Rather than increasing total rainfall, climate change may increase the frequency of instances of very heavy precipitation. In the Northeastern United States, for example, the heaviest storms produce 67 percent more rain than they did 50 years ago.
The reason for this change is that warmer air holds more moisture, so as global temperatures increase, so does heavy rainfall during precipitation events.
If emissions remain at current levels, scientists predict that precipitation during the heaviest events will increase by around 40 percent by the end of the century.
Skeptics sometimes use the occurrence of extreme winter storms to question whether climate change is real, but scientists say that it could actually be causing more extreme winter storms.
Like with rain, weather like snowfall, hail and other forms of winter precipitation rely on moisture in the air, which climate change is increasing.
Another factor that could be contributing to the growing number of severe winter storms is the North American winter temperature dipole, a winter weather pattern that causes temperatures in the West to be abnormally warm and those in the East to be abnormally cold.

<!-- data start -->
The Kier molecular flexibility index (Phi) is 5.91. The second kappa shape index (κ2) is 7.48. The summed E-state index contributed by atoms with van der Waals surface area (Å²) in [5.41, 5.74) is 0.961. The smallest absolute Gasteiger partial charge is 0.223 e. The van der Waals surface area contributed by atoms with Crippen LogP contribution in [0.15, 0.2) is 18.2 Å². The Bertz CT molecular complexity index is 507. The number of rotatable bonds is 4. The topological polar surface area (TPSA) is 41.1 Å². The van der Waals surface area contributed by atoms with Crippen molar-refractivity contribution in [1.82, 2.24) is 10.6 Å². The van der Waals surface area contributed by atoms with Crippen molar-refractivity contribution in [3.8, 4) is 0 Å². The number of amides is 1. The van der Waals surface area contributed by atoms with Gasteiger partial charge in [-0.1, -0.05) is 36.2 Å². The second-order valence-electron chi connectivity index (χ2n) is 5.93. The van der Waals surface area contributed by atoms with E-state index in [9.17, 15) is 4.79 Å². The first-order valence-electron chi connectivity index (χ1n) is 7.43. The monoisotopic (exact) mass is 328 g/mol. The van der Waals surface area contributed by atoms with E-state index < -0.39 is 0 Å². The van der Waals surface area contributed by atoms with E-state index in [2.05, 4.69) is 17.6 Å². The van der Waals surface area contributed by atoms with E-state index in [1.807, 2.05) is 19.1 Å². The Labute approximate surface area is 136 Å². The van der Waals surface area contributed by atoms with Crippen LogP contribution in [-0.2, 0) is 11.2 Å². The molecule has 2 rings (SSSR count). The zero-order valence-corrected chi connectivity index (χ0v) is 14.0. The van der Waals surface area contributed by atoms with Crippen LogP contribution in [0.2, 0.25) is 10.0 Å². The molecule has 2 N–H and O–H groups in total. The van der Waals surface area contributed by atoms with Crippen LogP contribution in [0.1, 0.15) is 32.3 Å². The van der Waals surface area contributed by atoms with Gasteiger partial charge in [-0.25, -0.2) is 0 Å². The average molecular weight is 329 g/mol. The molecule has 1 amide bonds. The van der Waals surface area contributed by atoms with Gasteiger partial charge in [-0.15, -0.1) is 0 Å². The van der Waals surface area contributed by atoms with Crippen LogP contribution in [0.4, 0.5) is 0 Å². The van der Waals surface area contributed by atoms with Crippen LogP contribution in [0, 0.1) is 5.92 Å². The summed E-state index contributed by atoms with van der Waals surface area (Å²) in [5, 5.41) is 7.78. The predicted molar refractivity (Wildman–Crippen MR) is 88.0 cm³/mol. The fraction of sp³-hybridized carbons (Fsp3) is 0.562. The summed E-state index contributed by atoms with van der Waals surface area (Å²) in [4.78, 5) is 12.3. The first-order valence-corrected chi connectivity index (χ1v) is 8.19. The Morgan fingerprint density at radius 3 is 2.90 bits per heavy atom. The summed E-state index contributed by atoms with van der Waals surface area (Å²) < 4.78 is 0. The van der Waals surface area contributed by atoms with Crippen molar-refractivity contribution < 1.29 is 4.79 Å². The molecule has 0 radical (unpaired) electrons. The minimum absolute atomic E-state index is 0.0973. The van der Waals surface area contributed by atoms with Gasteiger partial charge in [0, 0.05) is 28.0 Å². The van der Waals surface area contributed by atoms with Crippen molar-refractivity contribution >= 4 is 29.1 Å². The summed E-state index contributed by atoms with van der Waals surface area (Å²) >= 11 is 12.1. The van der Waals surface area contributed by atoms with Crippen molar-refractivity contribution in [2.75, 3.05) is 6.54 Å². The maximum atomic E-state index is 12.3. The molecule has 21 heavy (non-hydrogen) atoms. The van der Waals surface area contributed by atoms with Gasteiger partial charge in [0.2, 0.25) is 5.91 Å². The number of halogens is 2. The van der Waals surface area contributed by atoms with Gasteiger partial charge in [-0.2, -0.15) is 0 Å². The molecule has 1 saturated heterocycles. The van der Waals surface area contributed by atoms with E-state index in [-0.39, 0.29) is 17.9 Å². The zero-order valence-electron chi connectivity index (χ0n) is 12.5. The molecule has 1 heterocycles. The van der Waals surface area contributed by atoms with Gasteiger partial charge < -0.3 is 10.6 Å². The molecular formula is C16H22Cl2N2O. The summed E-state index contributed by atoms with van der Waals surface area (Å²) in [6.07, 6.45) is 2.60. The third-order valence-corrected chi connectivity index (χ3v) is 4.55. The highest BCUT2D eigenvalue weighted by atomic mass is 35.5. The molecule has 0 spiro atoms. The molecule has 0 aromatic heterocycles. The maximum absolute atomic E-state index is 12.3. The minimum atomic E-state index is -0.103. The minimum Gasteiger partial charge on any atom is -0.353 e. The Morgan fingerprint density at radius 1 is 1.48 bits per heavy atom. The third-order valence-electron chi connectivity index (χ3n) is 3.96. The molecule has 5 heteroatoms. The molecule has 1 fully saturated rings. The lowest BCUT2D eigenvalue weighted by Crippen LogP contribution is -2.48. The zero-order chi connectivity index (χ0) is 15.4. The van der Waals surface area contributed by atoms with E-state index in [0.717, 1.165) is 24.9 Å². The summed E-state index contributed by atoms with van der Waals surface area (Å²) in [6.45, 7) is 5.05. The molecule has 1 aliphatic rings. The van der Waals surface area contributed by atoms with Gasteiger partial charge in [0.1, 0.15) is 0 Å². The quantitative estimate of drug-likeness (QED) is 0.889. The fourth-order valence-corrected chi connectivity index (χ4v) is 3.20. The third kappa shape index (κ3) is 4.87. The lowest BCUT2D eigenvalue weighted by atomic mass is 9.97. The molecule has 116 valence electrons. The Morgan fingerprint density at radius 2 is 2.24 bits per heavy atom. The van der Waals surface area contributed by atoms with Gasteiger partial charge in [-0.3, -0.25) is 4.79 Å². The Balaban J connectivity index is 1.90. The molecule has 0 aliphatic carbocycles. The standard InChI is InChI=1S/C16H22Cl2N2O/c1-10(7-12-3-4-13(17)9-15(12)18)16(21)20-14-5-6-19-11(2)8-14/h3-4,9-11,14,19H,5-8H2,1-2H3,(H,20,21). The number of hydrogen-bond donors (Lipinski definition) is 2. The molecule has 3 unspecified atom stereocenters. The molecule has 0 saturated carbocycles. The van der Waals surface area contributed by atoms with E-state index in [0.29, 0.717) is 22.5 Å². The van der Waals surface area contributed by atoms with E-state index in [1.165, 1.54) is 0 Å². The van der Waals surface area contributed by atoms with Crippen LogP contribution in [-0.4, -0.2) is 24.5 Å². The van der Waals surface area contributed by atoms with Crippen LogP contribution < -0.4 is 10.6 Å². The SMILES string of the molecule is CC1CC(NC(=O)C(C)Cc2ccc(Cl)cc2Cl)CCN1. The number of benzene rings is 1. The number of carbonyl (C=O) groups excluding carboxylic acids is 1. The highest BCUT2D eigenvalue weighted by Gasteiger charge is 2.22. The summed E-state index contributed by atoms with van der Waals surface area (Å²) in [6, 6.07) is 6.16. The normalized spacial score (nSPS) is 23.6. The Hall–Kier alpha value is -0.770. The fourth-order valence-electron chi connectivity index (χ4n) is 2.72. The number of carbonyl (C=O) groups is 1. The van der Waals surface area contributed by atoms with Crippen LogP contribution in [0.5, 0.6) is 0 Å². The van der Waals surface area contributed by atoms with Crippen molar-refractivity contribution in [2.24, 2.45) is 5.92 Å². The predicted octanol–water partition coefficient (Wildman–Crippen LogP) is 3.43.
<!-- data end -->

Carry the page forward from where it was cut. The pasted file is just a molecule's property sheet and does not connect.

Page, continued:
Research suggests that, as greenhouse gas emission increase, the dipole is becoming more common. Over time, though, global warming is expected to reduce the contrast between east and west and temper the effects of winter weather overall.
A warmer, moister atmosphere in the winter could also increase the strength of cyclones. Scientists emphasise, though, that changes in weather do not necessarily mean changes in climate and that the link between winter storms and climate change is especially tricky to decipher.
Wildfires have become more common in the Western United States. Today, US wildfires burn twice as much area as they did in 1970, and the average wildfire season has extended by 78 days.
Scientists project that this trend will continue if global temperatures continue to rise. For every one degree Celsius of temperature increase, the median areas burned each year could increase by 600 percent for some forest types. The hot and dry conditions caused by rising temperatures increase wildfire risk and make it easier for fires to spread.
Increases in the area burned would increase the already-high costs of forest fires. Since 2000, the US has experienced 11 billion-dollars in fires. As forests cover about a quarter of the land in North America, or about 500 million hectares, the potential for damage from wildfires is immense.
These fires have heavy consequences, from the destruction of homes, other facilities and infrastructure to the costs of fighting the fire. Wildfires can also cause substantial injury and loss of life.
Climate change can cost us in many different ways. One prominent way is through the increasing frequency and intensity of natural disasters. To protect against this damage from natural disasters, we need to take steps to mitigate and stop climate change today.
Emily Folk is a conservation and sustainability writer and the editor of Conservation Folks.